We have lived full time in the Sangre de Christo mountains for 18+ years full time. During that time, we have had more encounters with black bears than I can count. Our experience has taught us that they are good and respectful neighbors. We read about how they are so dangerous and to be avoided, but our experience has been the opposite.
If our human neighbors were as respectful and considerate as bears, this could be one of the best places ever to live. We do not believe our mountain has an official name, but most call it Bear Mountain. We hear the stories about how aggressive black bears can be, but we have not found that to be true. My comments on black bears do not come from any level of being a professional animal behaviorist but instead from personal experience.
We read on social media a cute quip that said “anything that doesn’t kill you makes you stronger; except bears, bears will kill you.” That doesn’t represent what we have observed about bears in our numerous encounters. We actually had a mother bear raise her cubs at our home, and even though we encountered her and her cubs on a regular basis, we had no unfavorable encounters. (See photo.)
She sat down once about 20 feet from us and used the contact to train her cubs. After about 20 minutes, we both parted ways without incident and her cubs were a little smarter. Another time, I opened the door to find a bear standing up at the storm door trying to see into the house. We were about 8 inches apart, nose to nose, and we were both surprised with only a flimsy pane of glass separating us. I closed the door and the bear ambled away. Had I become excited and yelled for the bear to go away, I’m not sure the outcome would have been the same. We have observed that they have poor eyesight and are curious animals.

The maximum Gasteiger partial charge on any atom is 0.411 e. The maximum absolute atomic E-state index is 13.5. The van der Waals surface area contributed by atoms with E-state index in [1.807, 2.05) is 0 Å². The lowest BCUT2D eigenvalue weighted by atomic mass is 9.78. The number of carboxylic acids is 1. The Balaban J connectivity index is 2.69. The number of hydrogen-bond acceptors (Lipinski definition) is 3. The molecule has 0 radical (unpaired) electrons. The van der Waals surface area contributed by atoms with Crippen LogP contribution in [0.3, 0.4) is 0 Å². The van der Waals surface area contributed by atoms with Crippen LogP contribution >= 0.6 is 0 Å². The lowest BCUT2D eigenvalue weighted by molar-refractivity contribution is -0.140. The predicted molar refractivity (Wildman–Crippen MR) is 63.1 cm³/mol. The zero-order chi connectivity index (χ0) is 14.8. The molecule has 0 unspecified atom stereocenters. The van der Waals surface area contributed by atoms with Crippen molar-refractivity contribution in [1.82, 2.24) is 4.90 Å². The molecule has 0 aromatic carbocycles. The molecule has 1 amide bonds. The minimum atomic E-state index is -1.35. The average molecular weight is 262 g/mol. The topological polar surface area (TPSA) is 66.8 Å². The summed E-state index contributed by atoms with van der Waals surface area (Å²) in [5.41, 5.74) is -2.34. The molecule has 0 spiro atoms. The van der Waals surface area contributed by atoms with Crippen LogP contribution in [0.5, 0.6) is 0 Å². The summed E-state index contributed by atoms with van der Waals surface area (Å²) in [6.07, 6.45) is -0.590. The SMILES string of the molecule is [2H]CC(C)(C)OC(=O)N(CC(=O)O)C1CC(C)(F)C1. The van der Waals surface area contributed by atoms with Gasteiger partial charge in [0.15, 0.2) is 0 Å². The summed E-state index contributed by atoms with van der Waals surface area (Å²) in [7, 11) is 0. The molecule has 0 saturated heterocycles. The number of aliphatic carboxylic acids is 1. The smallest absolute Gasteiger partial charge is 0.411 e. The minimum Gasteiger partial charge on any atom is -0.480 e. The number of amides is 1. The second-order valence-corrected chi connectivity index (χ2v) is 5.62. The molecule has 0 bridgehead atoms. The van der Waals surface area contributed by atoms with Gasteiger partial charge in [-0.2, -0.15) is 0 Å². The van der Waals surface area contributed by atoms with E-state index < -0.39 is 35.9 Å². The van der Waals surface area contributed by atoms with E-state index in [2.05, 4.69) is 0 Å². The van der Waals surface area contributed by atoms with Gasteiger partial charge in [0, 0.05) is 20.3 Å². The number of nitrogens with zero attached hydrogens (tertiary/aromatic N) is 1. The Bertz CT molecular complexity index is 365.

It seems to me that many problems are human-initiated by people getting excited, moving fast, trying to get too close or by feeding the bears. These are highly intelligent animals that will take advantage of free food when possible. We can tell when a bear has been fed by other people as they will come closer to us and hang around looking for a hand out.
In short, they lose some of their natural caution around people, and when an incident happens, it is usually the bear that suffers the consequences. We had one bear that came to our house and performed various poses and then expected something to eat. It is not hard to see that someone was feeding the bear to get cute photos.
If bears do not perceive a threat, they sometimes will come closer due to their poor eyesight to see what or who you are. Screaming or yelling at the bear is not a good solution. For the most part, bears tend to avoid humans unless enticed into contact. We frequently have them around and are never even aware of their presence. We see tracks on the muddy road, scat or trees they have recently raked with their claws.
We can easily tell the ones that have been fed by humans as they seem to lack that natural fear that the wilder ones demonstrate. When we see skat in the road with undigested dog food, we know they are being fed and those are the ones we are highly cautious around. They are large and very powerful animals, and when they are intent on getting a free meal, they can accidentally injure someone.